You probably revere Social Security if you receive a monthly check. You may wish it were higher and was increasing the last couple of years, but you are happy for the benefit. It may be your one regular “paycheck” now that you’ve retired.
If you still contribute to Social Security, you may see it in a different light. If you are in your sixties or late fifties, you may believe that your benefits will be there. If you are younger than that, you may view Social Security as a mirage. While that oasis of a steady retirement income may be tantalizing, you think it is likely to dissipate by the time you arrive.
If you are in your forties or younger, you may doubt the very future existence of the program. I recognize that wan smile when preparing retirement projections for these clients. You just don’t believe it will be around.
The truth is that Social Security is in much better shape than you may realize.
On track for the next 27 years. According to the Congressional Budget Office, the Social Security trust fund will last until 2038 under current payroll taxation and benefits. Assuming these factors remain the same, the program would have to reduce benefits by 19 percent at that time. This is a challenge, but hardly represents a catastrophic cut in benefits.
Changes are coming. This dire prediction assumes that the rules in place today will remain the same. There are several changes that could be made to improve the program’s longevity. Currently the first $106,800 of pay is taxed in a year. This taxable amount could increase beyond regular inflation adjustments. Benefits are increased every year by the obscure CPI-W inflation factor, which could be modified.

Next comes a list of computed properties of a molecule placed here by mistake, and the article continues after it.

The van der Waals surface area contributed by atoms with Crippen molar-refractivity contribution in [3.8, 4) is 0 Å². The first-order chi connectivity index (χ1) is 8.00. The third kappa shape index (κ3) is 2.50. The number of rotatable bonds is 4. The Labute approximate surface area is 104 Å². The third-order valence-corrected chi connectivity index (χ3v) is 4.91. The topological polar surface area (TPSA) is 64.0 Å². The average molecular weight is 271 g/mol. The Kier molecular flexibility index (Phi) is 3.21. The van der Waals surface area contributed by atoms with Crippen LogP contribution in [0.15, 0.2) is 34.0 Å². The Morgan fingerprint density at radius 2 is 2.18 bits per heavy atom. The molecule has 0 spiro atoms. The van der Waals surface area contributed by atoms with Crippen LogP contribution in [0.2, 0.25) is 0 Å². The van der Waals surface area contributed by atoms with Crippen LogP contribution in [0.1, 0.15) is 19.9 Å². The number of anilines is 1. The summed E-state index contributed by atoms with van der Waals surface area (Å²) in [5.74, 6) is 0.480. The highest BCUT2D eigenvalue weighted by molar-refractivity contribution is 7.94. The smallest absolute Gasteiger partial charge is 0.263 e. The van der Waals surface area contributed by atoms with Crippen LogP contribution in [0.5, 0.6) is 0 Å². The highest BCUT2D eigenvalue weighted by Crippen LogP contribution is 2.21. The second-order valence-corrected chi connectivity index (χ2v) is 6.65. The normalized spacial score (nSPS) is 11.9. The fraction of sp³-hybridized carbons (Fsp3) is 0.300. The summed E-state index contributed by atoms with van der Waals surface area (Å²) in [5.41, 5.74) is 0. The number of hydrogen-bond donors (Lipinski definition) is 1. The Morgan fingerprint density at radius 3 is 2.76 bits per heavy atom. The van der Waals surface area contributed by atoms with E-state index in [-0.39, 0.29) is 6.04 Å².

Full retirement age is 67 for those born in 1960 or after. This age could be adjusted to match longer life expectancies. The formula used to inflate your past wages to determine your benefit is aggressive and could be modified. Any one of those changes could result in making the program sustainable for many years beyond 2038.
Social Security helps you now. Even if retirement benefits are cut or if you pay more into the system, Social Security helps many of you today. If you have children under 16 years old, if you die your spouse can receive a monthly benefit, as can your children. Depending on your income, your spouse and children could receive up to $4,000 a month adjusted for inflation until your children are grown.
Social Security also has a disability benefit that protects your income stream if you are no longer able to work. Unfortunately, it is notoriously hard to qualify for it, the payments are modest, and most professionals have access to better long-term disability policies through work.
So the next time you sneer at Social Security, think about how it could help your family if something were to happen to you, know that future benefits are largely funded, but expect changes in the program to come soon that could reduce its value to you.
The Laid Back Portfolio took it in the shorts in the third quarter, which had the worst performance in the major equity indices since the Great Recession in 2009. Remember the Laid Back Portfolio keeps it simple with 60 percent in the S&P 500 and 40 percent in a widely followed bond index, and includes a one percent annual adviser and investment fee.
Laid Back lost 7.2 percent for the quarter, leaving the portfolio down 3.3 percent for the year. After next quarter we’ll rebalance, which is absolutely vital to doing better than the average investor.